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Government Surveillance

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Who is the true patriot, Hillary Clinton or Edward Snowden? The question comes up because Clinton has gone all out in attacking Snowden as a means of burnishing her hawkish credentials, eliciting Glenn Greenwald's comment that she is "like a neocon, practically." On Friday in England, Clinton boasted that two years ago she had favored... Read More
This week's unanimous Supreme Court decision affirming a robust Fourth Amendment protection for cellphone data is an enormously important victory for privacy rights in the digital age. It is also a reminder that support as well as opposition to civil liberty these days can come from unexpected quarters. Or maybe it is no longer much... Read More
It was a truly historic moment on Tuesday when Senate Intelligence Committee Chair Dianne Feinstein took to the Senate floor to warn that the CIA's continuing cover-up of its torture program is threatening our Constitutional division of power. By blatantly concealing what Feinstein condemned as "the horrible details of a CIA program that never, never,... Read More
The tide is turning. Yesterday's traitor is today's hero, and the brave journalists who helped Edward Snowden get the word out are at last being honored for their public service. Or so one hopes. On Sunday it was announced that the prestigious George Polk Award for National Security Reporting would be given to the four... Read More
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Somewhere in the lowest reaches of hell, Adolf Hitler and his coterie of lesser dictators must be tormented by the knowledge they did not live long enough to get their hands on "Angry Birds." How much diabolical power they would have had, not playing the game, but rather mining the data freely volunteered by its... Read More
Barack Obama's speech Friday on surveillance was his worst performance, not as a matter of theatrical skill, though he clearly did not embrace his lines, but in its stark betrayal of his oft proclaimed respect for constitutional safeguards and civil liberty. His unbridled defense of the surveillance state opened the door to the new McCarthyism... Read More
It's the revolt of the geeks. Edward Snowden is John Peter Zenger digitized, a post-Internet free-press hero soaring above the security obsessions of the past decade to assert the inalienable requirements of individual sovereignty in a wired world. It was Zenger whose journalistic efforts to expose the wrongdoing of a colonial governor appointed by the... Read More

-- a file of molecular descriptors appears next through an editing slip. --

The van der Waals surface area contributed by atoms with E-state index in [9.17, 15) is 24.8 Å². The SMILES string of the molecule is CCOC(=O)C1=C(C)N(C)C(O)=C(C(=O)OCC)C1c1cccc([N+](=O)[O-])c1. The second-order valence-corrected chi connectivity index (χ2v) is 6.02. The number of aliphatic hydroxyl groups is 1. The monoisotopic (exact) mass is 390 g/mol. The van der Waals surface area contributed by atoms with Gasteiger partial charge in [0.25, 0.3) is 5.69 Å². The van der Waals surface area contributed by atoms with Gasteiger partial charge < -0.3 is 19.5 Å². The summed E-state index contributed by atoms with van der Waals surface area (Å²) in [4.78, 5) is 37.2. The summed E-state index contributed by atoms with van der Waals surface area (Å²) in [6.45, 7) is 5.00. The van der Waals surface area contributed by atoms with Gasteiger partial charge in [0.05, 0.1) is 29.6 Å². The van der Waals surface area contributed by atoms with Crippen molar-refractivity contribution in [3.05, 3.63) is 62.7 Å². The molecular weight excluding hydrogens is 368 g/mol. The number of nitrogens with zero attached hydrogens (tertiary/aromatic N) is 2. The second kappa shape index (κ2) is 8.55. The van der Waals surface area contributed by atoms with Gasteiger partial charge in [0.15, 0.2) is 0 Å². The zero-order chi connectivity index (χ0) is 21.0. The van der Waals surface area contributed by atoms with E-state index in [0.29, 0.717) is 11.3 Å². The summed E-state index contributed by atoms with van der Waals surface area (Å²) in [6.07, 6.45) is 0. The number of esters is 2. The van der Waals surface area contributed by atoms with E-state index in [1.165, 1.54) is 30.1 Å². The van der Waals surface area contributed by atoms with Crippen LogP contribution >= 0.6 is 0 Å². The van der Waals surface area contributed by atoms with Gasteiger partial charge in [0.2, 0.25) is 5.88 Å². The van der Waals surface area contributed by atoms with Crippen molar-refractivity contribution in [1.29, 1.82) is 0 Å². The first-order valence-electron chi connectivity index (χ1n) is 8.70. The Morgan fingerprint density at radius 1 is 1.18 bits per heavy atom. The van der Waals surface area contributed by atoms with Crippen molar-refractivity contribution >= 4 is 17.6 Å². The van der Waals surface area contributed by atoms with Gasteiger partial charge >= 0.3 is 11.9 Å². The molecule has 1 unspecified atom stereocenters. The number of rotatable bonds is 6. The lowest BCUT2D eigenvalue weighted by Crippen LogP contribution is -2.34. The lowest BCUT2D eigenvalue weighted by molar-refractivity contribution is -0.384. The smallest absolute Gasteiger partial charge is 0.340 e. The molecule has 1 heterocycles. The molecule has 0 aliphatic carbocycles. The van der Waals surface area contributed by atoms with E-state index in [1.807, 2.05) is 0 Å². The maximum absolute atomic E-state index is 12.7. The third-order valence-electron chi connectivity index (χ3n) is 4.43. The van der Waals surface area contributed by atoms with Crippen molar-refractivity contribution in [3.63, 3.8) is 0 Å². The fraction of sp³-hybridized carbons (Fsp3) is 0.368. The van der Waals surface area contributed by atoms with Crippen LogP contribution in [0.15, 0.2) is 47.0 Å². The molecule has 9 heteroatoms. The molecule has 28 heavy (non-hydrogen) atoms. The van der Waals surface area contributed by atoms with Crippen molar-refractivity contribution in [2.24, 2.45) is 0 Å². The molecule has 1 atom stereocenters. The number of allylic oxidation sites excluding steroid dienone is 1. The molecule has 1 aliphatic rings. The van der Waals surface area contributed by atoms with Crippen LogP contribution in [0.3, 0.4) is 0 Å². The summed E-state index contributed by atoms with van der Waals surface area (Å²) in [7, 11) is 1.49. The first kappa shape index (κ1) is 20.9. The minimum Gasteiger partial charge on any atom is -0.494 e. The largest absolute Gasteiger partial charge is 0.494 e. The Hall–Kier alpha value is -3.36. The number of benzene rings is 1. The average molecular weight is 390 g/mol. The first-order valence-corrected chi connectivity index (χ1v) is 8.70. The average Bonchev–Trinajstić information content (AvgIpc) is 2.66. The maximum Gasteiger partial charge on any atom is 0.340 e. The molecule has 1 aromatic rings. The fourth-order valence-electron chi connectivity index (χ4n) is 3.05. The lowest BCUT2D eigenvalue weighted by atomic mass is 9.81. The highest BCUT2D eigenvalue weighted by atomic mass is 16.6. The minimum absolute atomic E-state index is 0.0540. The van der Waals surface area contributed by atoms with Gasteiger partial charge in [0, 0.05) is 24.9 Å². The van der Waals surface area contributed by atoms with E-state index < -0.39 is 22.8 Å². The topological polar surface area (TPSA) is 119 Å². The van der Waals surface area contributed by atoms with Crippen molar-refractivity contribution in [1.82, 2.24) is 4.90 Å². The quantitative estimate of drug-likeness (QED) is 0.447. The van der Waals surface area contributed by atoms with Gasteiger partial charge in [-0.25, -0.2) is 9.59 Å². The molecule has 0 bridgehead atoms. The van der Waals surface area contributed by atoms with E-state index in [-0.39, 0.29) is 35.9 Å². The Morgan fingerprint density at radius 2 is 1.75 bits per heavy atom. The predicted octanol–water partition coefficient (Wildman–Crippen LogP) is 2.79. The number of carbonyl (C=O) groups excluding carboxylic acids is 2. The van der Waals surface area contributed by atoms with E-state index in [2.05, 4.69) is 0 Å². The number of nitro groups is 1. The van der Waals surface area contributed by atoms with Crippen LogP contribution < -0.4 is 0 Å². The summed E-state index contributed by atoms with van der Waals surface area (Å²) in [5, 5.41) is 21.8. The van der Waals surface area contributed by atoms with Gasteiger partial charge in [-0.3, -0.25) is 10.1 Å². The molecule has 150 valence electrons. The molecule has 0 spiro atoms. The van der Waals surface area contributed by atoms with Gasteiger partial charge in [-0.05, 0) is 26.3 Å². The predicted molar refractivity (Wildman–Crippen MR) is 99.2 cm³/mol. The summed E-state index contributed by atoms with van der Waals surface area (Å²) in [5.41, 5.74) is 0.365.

On Monday, the Supreme Court, ruling on an emergency petition, declined to do the right thing and hear a case challenging the massive government surveillance of Americans, revealed by the leaks from Edward Snowden. For the time being, the court acceded to the Obama administration's argument that it has the legal right to continue its... Read More
That right was reaffirmed boldly and righteously Monday, for the entire world to hear, by F. James Sensenbrenner, the Republican chair of the House Judiciary Committee, which unanimously had produced the USA Patriot Act. Speaking on Monday at the Civil Liberties Committee of the European Parliament, Sensenbrenner blasted the misuse of the Patriot Act by... Read More
Now we know that even the president needs leaks from Edward Snowden to be fully informed about the dastardly acts of his own top spy agency. It was Snowden's recent revelations that led Obama to order an investigation into spying on private communications of 35 world leaders, including our closest allies, a clear betrayal of... Read More
Secrecy is for the convenience of the state. To support military adventures and budgets, vast troves of U.S. government secrets are routinely released not by lone dissident whistle-blowers but rather skilled teams of government officials. They engage in coordinated propaganda campaigns designed to influence public opinion. They leak secrets compulsively to advance careers or justify... Read More
Robert Scheer
About Robert Scheer

Robert Scheer, editor in chief of Truthdig, has built a reputation for strong social and political writing over his 30 years as a journalist. His columns appear in newspapers across the country, and his in-depth interviews have made headlines. He conducted the famous Playboy magazine interview in which Jimmy Carter confessed to the lust in his heart and he went on to do many interviews for the Los Angeles Times with Richard Nixon, Ronald Reagan, Bill Clinton and many other prominent political and cultural figures.

Between 1964 and 1969 he was Vietnam correspondent, managing editor and editor in chief of Ramparts magazine. From 1976 to 1993 he served as a national correspondent for the Los Angeles Times, writing on diverse topics such as the Soviet Union, arms control, national politics and the military. In 1993 he launched a nationally syndicated column based at the Los Angeles Times, where he was named a contributing editor. That column ran weekly for the next 12 years and is now based at Truthdig.

Scheer was raised in the Bronx, where he attended public schools and graduated from City College of New York. He studied as a Maxwell Fellow at Syracuse University and was a fellow at the Center for Chinese Studies at the University of California at Berkeley, where he did graduate work in economics. Scheer is a contributing editor for The Nation as well as a Nation Fellow. He has also been a Poynter Fellow at Yale, and was a fellow in arms control at Stanford. He has published nine books.

Scheer received the 2010 Distinguished Work in New Media Award from the Society of Professional Journalists’ Greater Los Angeles Chapter, and in 2011 Ithaca College awarded him the Izzy Award for outstanding achievement in independent media.


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